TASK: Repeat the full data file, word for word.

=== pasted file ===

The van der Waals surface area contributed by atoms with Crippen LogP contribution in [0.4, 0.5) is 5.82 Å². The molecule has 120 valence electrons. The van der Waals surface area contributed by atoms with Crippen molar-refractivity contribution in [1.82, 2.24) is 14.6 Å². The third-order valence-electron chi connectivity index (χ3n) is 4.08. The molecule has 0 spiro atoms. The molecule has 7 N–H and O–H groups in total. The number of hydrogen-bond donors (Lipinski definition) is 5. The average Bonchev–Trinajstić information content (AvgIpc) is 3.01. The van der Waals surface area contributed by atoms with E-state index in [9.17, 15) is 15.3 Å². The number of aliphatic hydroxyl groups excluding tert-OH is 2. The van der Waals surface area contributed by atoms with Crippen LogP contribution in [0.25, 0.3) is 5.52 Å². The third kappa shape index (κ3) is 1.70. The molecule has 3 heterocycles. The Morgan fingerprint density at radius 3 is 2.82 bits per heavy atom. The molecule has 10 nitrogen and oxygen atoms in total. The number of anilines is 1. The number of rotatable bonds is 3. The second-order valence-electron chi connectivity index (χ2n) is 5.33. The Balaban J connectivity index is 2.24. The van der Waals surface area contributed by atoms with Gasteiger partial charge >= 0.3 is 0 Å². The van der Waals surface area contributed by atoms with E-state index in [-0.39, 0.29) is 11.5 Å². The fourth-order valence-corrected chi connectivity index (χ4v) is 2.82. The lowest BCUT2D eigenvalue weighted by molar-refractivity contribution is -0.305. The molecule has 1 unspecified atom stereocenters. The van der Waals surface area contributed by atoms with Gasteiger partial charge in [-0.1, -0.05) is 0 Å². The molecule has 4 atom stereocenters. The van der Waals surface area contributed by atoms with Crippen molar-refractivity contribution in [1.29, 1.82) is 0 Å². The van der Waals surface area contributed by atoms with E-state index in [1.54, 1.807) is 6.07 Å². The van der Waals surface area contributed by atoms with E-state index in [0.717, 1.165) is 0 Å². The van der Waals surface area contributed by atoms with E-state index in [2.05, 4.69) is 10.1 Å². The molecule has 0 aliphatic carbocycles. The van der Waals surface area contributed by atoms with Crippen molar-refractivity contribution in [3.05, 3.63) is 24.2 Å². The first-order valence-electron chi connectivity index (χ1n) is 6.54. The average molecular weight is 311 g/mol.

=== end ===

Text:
The van der Waals surface area contributed by atoms with Crippen LogP contribution in [0.4, 0.5) is 5.82 Å². The molecule has 120 valence electrons. The van der Waals surface area contributed by atoms with Crippen molar-refractivity contribution in [1.82, 2.24) is 14.6 Å². The third-order valence-electron chi connectivity index (χ3n) is 4.08. The molecule has 0 spiro atoms. The molecule has 7 N–H and O–H groups in total. The number of hydrogen-bond donors (Lipinski definition) is 5. The average Bonchev–Trinajstić information content (AvgIpc) is 3.01. The van der Waals surface area contributed by atoms with E-state index in [9.17, 15) is 15.3 Å². The number of aliphatic hydroxyl groups excluding tert-OH is 2. The van der Waals surface area contributed by atoms with Crippen LogP contribution in [0.25, 0.3) is 5.52 Å². The third kappa shape index (κ3) is 1.70. The molecule has 3 heterocycles. The Morgan fingerprint density at radius 3 is 2.82 bits per heavy atom. The molecule has 10 nitrogen and oxygen atoms in total. The number of anilines is 1. The number of rotatable bonds is 3. The second-order valence-electron chi connectivity index (χ2n) is 5.33. The Balaban J connectivity index is 2.24. The van der Waals surface area contributed by atoms with Gasteiger partial charge >= 0.3 is 0 Å². The van der Waals surface area contributed by atoms with E-state index in [-0.39, 0.29) is 11.5 Å². The fourth-order valence-corrected chi connectivity index (χ4v) is 2.82. The lowest BCUT2D eigenvalue weighted by molar-refractivity contribution is -0.305. The molecule has 1 unspecified atom stereocenters. The van der Waals surface area contributed by atoms with Gasteiger partial charge in [-0.1, -0.05) is 0 Å². The molecule has 4 atom stereocenters. The van der Waals surface area contributed by atoms with Crippen molar-refractivity contribution in [1.29, 1.82) is 0 Å². The van der Waals surface area contributed by atoms with E-state index in [1.54, 1.807) is 6.07 Å². The van der Waals surface area contributed by atoms with E-state index in [0.717, 1.165) is 0 Å². The van der Waals surface area contributed by atoms with E-state index in [2.05, 4.69) is 10.1 Å². The molecule has 0 aliphatic carbocycles. The van der Waals surface area contributed by atoms with Crippen molar-refractivity contribution in [3.05, 3.63) is 24.2 Å². The first-order valence-electron chi connectivity index (χ1n) is 6.54. The average molecular weight is 311 g/mol.